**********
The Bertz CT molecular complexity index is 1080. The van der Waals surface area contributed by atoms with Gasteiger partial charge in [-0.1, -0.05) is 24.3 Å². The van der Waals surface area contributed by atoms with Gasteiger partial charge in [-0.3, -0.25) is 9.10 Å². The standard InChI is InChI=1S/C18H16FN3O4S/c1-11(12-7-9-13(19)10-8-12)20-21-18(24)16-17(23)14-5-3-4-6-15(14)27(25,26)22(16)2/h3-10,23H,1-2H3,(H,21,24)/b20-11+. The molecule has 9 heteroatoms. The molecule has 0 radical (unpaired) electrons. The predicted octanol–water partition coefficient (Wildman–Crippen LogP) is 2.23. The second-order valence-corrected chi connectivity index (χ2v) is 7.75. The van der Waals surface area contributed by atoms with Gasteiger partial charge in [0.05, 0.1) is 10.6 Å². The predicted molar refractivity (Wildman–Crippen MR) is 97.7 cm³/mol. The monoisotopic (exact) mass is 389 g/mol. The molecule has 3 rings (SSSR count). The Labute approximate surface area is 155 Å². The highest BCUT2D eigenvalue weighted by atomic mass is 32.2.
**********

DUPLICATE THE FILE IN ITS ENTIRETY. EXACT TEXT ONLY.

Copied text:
The Bertz CT molecular complexity index is 1080. The van der Waals surface area contributed by atoms with Gasteiger partial charge in [-0.1, -0.05) is 24.3 Å². The van der Waals surface area contributed by atoms with Gasteiger partial charge in [-0.3, -0.25) is 9.10 Å². The standard InChI is InChI=1S/C18H16FN3O4S/c1-11(12-7-9-13(19)10-8-12)20-21-18(24)16-17(23)14-5-3-4-6-15(14)27(25,26)22(16)2/h3-10,23H,1-2H3,(H,21,24)/b20-11+. The molecule has 9 heteroatoms. The molecule has 0 radical (unpaired) electrons. The predicted octanol–water partition coefficient (Wildman–Crippen LogP) is 2.23. The second-order valence-corrected chi connectivity index (χ2v) is 7.75. The van der Waals surface area contributed by atoms with Gasteiger partial charge in [0.05, 0.1) is 10.6 Å². The predicted molar refractivity (Wildman–Crippen MR) is 97.7 cm³/mol. The monoisotopic (exact) mass is 389 g/mol. The molecule has 3 rings (SSSR count). The Labute approximate surface area is 155 Å². The highest BCUT2D eigenvalue weighted by atomic mass is 32.2.